Music Teacher

Job Description:

Music teachers give music lessons to people of all ages and abilities.

Job Category:
Education

What you will do:

Depending on where you work, in your day-to-day duties you could:

  • plan lessons to suit the individual needs of a group or pupil
  • teach pupils to play an instrument and to read and understand music
  • help pupils prepare for music exams, competitions and performances
  • teach the history, theory and appreciation of all kinds of music, following the national curriculum in schools
  • set assignments and mark and assess pupils’ work
  • help to organise school choirs, orchestras or bands
  • organise school concerts and musical performances

Skills:

You’ll need:

  • knowledge of the fine arts
  • knowledge of teaching and the ability to design courses
  • knowledge of English language
  • to be able to carry out basic tasks on a computer or hand-held device

As well as:

Illustration of employee looking at workspace

Entry Requirements:

You can get into this job through:

  • a university course
  • a college course
  • an apprenticeship
  • applying directly
  • specialist courses run by professional bodies

University

Most music teachers begin with a degree in music.

To teach music in a primary school, you could train to teach all subjects, and develop a subject specialism in music.

To work as a secondary school music teacher, you could train to teach music as a single subject or combine it with teaching another subject.

To teach in a music college, conservatoire or university you may also need to gain a postgraduate music qualification, have a recognised profile as a performer and have teaching experience.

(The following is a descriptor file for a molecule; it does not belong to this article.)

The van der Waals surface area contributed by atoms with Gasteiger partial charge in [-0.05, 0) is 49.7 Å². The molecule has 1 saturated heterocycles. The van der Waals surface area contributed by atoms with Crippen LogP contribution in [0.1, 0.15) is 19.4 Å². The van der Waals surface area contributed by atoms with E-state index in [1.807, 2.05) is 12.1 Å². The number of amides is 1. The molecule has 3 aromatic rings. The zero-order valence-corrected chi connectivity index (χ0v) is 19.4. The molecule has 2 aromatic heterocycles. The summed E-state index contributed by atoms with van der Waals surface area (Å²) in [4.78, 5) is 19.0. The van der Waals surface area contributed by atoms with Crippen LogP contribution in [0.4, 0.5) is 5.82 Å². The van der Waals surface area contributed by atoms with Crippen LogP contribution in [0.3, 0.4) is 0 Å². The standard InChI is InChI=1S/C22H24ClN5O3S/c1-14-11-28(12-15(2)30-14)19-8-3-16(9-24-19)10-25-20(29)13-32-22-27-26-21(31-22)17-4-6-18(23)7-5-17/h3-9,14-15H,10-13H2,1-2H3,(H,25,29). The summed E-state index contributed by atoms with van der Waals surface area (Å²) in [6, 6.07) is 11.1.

When you apply for a music degree or postgraduate course, you’ll usually be asked to attend an audition. You may be expected to have at least Grade 6 on a main instrument.

College

You’ll need a qualification in music, if you want to be a music lecturer in a further education college.

You would also need a further education teaching qualification that is relevant to the level of teaching responsibility you would have in your job.

Apprenticeship

You may be able to start by doing a postgraduate teaching apprenticeship, if you have a relevant degree and want to teach 3 to 19 year olds.

Direct Application

You may be able to work as a private music teacher with or without qualifications, if you’ve got exceptional musical ability. A teaching qualification would also be helpful though not essential.

Many musicians combine performance and music teaching as a career.

Other Routes

The certificate course is aimed at people who are new to teaching music to children, and covers the purpose of music education and promotes best practice. It has been developed for:

  • instrumental and vocal teachers working privately with schools
  • primary teachers
  • community musicians
  • professional musicians who do educational work

Working Hours and Environment:

A typical week consists of 35-37 hours of work. You could be required to work freelance/be self-employed managing your own hours.

You could work at a college, at a university, from home or at a school.

Career Path & Progression:

As a qualified and experienced music teacher in a school, you could become head of the music department.

You could also become an advisory teacher, or inspector employed by a local education authority or independent agency.